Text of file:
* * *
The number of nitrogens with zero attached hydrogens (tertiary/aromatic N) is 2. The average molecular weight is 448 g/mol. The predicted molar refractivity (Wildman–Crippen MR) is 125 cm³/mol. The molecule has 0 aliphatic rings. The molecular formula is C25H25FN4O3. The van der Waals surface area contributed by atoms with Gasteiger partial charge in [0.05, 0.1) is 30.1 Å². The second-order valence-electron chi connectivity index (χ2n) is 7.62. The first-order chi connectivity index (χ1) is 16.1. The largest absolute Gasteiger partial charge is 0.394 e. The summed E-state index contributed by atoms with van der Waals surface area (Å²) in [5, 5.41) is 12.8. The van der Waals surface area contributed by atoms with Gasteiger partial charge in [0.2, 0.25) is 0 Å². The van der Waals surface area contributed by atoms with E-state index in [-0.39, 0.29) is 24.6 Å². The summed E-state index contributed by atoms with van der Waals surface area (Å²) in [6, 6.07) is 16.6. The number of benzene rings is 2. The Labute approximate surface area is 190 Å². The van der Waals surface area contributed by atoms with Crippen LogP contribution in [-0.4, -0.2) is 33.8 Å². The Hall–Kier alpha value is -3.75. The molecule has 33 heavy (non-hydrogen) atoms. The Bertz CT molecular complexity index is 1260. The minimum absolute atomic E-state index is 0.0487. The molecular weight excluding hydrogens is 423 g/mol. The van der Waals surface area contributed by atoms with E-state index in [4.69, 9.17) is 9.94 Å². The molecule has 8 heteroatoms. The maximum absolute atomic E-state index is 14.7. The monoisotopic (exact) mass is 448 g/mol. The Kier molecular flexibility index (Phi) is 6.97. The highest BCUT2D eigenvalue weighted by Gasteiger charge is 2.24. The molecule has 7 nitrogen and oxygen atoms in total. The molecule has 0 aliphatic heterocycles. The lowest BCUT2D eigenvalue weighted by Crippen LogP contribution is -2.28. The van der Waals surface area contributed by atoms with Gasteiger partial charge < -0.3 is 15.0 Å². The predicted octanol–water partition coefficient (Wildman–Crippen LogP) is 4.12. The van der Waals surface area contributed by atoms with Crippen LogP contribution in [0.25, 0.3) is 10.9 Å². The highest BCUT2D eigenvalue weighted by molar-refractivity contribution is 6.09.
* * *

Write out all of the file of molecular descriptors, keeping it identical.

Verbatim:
The number of nitrogens with zero attached hydrogens (tertiary/aromatic N) is 2. The average molecular weight is 448 g/mol. The predicted molar refractivity (Wildman–Crippen MR) is 125 cm³/mol. The molecule has 0 aliphatic rings. The molecular formula is C25H25FN4O3. The van der Waals surface area contributed by atoms with Gasteiger partial charge in [0.05, 0.1) is 30.1 Å². The second-order valence-electron chi connectivity index (χ2n) is 7.62. The first-order chi connectivity index (χ1) is 16.1. The largest absolute Gasteiger partial charge is 0.394 e. The summed E-state index contributed by atoms with van der Waals surface area (Å²) in [5, 5.41) is 12.8. The van der Waals surface area contributed by atoms with Gasteiger partial charge in [0.2, 0.25) is 0 Å². The van der Waals surface area contributed by atoms with E-state index in [-0.39, 0.29) is 24.6 Å². The summed E-state index contributed by atoms with van der Waals surface area (Å²) in [6, 6.07) is 16.6. The number of benzene rings is 2. The Labute approximate surface area is 190 Å². The van der Waals surface area contributed by atoms with Crippen LogP contribution in [-0.4, -0.2) is 33.8 Å². The Hall–Kier alpha value is -3.75. The molecule has 33 heavy (non-hydrogen) atoms. The Bertz CT molecular complexity index is 1260. The minimum absolute atomic E-state index is 0.0487. The molecular weight excluding hydrogens is 423 g/mol. The van der Waals surface area contributed by atoms with E-state index in [4.69, 9.17) is 9.94 Å². The molecule has 8 heteroatoms. The maximum absolute atomic E-state index is 14.7. The monoisotopic (exact) mass is 448 g/mol. The Kier molecular flexibility index (Phi) is 6.97. The highest BCUT2D eigenvalue weighted by Gasteiger charge is 2.24. The molecule has 7 nitrogen and oxygen atoms in total. The molecule has 0 aliphatic heterocycles. The lowest BCUT2D eigenvalue weighted by Crippen LogP contribution is -2.28. The van der Waals surface area contributed by atoms with Gasteiger partial charge < -0.3 is 15.0 Å². The predicted octanol–water partition coefficient (Wildman–Crippen LogP) is 4.12. The van der Waals surface area contributed by atoms with Crippen LogP contribution in [0.25, 0.3) is 10.9 Å². The highest BCUT2D eigenvalue weighted by molar-refractivity contribution is 6.09.